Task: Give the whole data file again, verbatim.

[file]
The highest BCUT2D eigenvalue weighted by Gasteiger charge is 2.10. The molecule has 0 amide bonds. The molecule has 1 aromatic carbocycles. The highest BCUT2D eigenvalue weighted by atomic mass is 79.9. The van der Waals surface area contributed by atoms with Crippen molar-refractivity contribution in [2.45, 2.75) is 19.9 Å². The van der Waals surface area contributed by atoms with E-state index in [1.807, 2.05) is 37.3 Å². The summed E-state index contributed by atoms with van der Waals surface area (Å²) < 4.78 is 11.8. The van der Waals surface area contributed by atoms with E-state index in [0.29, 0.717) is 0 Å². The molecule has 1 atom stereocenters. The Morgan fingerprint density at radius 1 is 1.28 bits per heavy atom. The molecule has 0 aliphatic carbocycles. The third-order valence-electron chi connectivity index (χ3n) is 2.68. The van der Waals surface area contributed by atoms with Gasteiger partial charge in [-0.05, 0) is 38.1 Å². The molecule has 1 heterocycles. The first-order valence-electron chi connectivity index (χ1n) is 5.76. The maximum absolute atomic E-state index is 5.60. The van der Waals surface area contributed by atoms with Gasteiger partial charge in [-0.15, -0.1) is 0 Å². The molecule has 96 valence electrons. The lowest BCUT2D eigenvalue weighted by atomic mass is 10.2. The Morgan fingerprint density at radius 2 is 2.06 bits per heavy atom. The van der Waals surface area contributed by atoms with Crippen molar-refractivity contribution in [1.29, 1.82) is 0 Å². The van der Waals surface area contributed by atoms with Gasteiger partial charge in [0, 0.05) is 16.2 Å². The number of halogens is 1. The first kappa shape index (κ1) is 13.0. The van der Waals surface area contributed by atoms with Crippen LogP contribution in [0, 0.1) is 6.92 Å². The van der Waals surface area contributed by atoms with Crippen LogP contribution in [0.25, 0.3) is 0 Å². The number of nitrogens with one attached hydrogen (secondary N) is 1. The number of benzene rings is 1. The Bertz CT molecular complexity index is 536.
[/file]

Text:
The highest BCUT2D eigenvalue weighted by Gasteiger charge is 2.10. The molecule has 0 amide bonds. The molecule has 1 aromatic carbocycles. The highest BCUT2D eigenvalue weighted by atomic mass is 79.9. The van der Waals surface area contributed by atoms with Crippen molar-refractivity contribution in [2.45, 2.75) is 19.9 Å². The van der Waals surface area contributed by atoms with E-state index in [1.807, 2.05) is 37.3 Å². The summed E-state index contributed by atoms with van der Waals surface area (Å²) < 4.78 is 11.8. The van der Waals surface area contributed by atoms with E-state index in [0.29, 0.717) is 0 Å². The molecule has 1 atom stereocenters. The Morgan fingerprint density at radius 1 is 1.28 bits per heavy atom. The molecule has 0 aliphatic carbocycles. The third-order valence-electron chi connectivity index (χ3n) is 2.68. The van der Waals surface area contributed by atoms with Gasteiger partial charge in [-0.05, 0) is 38.1 Å². The molecule has 1 heterocycles. The first-order valence-electron chi connectivity index (χ1n) is 5.76. The maximum absolute atomic E-state index is 5.60. The van der Waals surface area contributed by atoms with Gasteiger partial charge in [-0.15, -0.1) is 0 Å². The molecule has 96 valence electrons. The lowest BCUT2D eigenvalue weighted by atomic mass is 10.2. The Morgan fingerprint density at radius 2 is 2.06 bits per heavy atom. The van der Waals surface area contributed by atoms with Crippen molar-refractivity contribution in [1.29, 1.82) is 0 Å². The van der Waals surface area contributed by atoms with Gasteiger partial charge in [0, 0.05) is 16.2 Å². The number of halogens is 1. The first kappa shape index (κ1) is 13.0. The van der Waals surface area contributed by atoms with Crippen LogP contribution in [0, 0.1) is 6.92 Å². The van der Waals surface area contributed by atoms with Crippen LogP contribution in [0.25, 0.3) is 0 Å². The number of nitrogens with one attached hydrogen (secondary N) is 1. The number of benzene rings is 1. The Bertz CT molecular complexity index is 536.